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Donald Trump: one hundred days and one thousand faces. Amidst right moves, , gaffes and u-turns

Since he took office in the White House the new President of the United States has been in the spotlight of the global political scenario. While his followers’ support increases, so do his adversaries. The wall with Mexico, the intervention in Syria and the tug of war with North Korea mark his external action, while at domestic level he is yet to take decisions in line with his election campaign. The opinion of three US commentators.

Donald Trump

President Donald Trump completed his first 100 days in office. In assessing his first steps, his admirers applaud the appointment of conservative Neil Gorsuch at the Supreme Court. In the area of foreign policy they endorse his offensive in Syria. His detractors criticise thin legislative achievements signalling that his approval rating is in free fall.

The right moves. The most blatant move in the right direction is the appointment of a judge to the Supreme Court as intelligent as he is conservative. Hugh Hewitt, broadcast pro at the acclaimed conservative-oriented radio programme “The Hugh Hewitt show”, explained: “The appointment of Neil Gorsuch is a victory that could last 30, perhaps 40 years, [the number of years the judge could remain in office, Ed.’s note]”. Hewitt reminded listeners that a set of important decisions lie ahead for the Supreme Court, and that Gorsuch will follow in the wake of his conservative predecessor, the late Antonin Scalia. The Republican Party base equally welcomed the decision to abandon the Trans-Pacific Partnership, to strengthen enforcement against undocumented immigrants along with the promise to proceed with the now famous wall on the border with Mexico, although the source of funding of the project is yet unclear.

The wall with Mexico. A few months ago Trump said that Mexico would pay for the wall, while today he says “we will be reimbursed … in one way or the other.” But it is being increasingly seen as a stalking-horse. “The funds for the wall must come from Congress”, said Professor Michael Genovese, expert in White House Studies, Director of the Institute for Leadership Studies at Loyola Marymount University in Los Angeles.

“And while for the time being it continues enjoying support, the President’s drop in popularity could result in a lack for funds for the project.”  

Moreover, Genovese does not think that the wall could truly lock down the southern border. “Walls can be climbed over, torn down, or crossed through an underground tunnel”, he said. “Furthermore, in many border areas the erection of a wall is not feasible. It would remain permeable. Serious people don’t believe in the panacea of the wall.”

Which counter-reformation? In the score sheet of the President’s pummelling, conservative opinion-leader Hewitt includes the failure to wipe out or replace Obamacare, the law regulating the health system, a trademark of the Obama administration, harshly criticised for years by members of the Grand Old Party and a recurrent target of Trump’s invectives during the election campaign. “With a lead at the Presidency, at the Senate and at the House of Representatives, Republicans were believed capable of devising a potent counter-reformation”, Hewitt said, “but it has been dramatically acknowledged that they were left empty-handed.”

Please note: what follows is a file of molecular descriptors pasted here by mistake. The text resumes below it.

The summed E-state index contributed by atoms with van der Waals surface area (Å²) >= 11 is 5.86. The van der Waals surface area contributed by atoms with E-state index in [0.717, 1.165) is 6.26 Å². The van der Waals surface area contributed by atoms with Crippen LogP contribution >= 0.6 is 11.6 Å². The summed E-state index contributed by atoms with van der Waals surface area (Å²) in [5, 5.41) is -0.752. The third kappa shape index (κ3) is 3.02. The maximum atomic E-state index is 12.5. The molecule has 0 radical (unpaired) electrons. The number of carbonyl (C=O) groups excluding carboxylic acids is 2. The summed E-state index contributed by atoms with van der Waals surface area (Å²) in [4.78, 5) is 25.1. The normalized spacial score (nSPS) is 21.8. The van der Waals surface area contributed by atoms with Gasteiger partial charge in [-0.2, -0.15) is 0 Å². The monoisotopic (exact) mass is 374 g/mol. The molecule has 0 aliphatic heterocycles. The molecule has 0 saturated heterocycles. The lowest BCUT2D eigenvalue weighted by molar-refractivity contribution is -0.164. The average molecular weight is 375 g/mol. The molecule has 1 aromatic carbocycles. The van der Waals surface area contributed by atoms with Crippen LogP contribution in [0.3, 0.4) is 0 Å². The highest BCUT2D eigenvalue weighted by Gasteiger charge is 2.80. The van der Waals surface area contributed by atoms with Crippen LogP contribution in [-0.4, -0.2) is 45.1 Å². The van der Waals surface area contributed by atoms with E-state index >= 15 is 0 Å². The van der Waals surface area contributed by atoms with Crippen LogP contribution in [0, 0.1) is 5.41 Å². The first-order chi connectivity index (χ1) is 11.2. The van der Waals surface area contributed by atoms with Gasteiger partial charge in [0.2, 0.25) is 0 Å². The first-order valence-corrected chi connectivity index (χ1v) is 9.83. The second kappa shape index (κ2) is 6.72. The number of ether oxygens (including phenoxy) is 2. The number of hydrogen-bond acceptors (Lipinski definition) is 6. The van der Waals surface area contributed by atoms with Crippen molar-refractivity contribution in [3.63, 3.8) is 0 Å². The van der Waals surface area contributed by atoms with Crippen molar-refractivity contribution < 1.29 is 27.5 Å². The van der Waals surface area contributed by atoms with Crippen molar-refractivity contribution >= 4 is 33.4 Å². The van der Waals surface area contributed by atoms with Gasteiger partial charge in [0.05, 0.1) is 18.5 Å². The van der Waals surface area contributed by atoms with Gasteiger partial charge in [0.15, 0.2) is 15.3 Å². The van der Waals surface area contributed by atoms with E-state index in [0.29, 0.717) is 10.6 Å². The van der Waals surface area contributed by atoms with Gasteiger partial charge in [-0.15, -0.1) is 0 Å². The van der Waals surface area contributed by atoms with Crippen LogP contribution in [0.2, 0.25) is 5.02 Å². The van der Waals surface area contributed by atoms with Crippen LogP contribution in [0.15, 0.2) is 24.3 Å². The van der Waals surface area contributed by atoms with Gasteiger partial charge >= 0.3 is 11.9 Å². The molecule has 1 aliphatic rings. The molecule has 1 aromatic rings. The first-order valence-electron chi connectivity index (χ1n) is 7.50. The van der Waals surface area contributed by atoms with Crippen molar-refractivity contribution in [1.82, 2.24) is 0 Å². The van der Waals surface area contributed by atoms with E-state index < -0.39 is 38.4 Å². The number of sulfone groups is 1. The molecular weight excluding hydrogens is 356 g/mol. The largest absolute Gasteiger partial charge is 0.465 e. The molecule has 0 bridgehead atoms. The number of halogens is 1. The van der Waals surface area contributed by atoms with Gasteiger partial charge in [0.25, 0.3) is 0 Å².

Immigration and the Korea file. Among the various setbacks should be included the twofold stop (for declared anti-terrorist purposes) to the travel of immigrants from seven Muslim Countries, rejected by the Court of Appeals on two occasions. From a broader perspective, President Trump appears to have projected into the world an image of improvisation.

Let is suffice to mention North Korea. At first he called upon the world to “be prepared for the worse”, but shortly after the President described the North-Korean dictator as a “smart cookie.” He later declared he would be honoured to meet him, but then denied his claims by word of his collaborators.

Moreover, on several occasions Trump reaffirmed his unpredictability on the grounds of not wanting to give points of reference to his opponents, especially in the area of foreign policy.

Inborn narcissism. Conservative observers like Hewitt see remarkable progress in Trump’s ability to be surrounded by the best most knowledgeable persons in the National Security Council, the body that more than others influences presidential decisions (notably the appointment of H.R. McMaster and the dismissal of Stephen Bannon). Other political analysts don’t share the same views. Michael Brenner, Professor Emeritus of International Relations at Pittsburgh University, has no doubts: “Many persist in their belief that Trump will evolve into a ‘normal’ president. Logic suggests that the responsibility of such a high office would make him sober. His faux pas would expectedly mitigate his impulsiveness.” However, Brenner concluded:

“None of these promises are realistic. Trump suffers from inborn narcissism, a pathology for which there is no cure.”

Stamp on the media! On one thing they all agree: Trump declared war to the press. “He is following Nixon’s strategy”, Genovese said. “The idea is to delegitimize the press so the readership may not take it seriously. Moreover, ’the hard core of his party detests generalist media outlets. It’s an old ploy. When people are unhappy, stamp on the media. It always works.”


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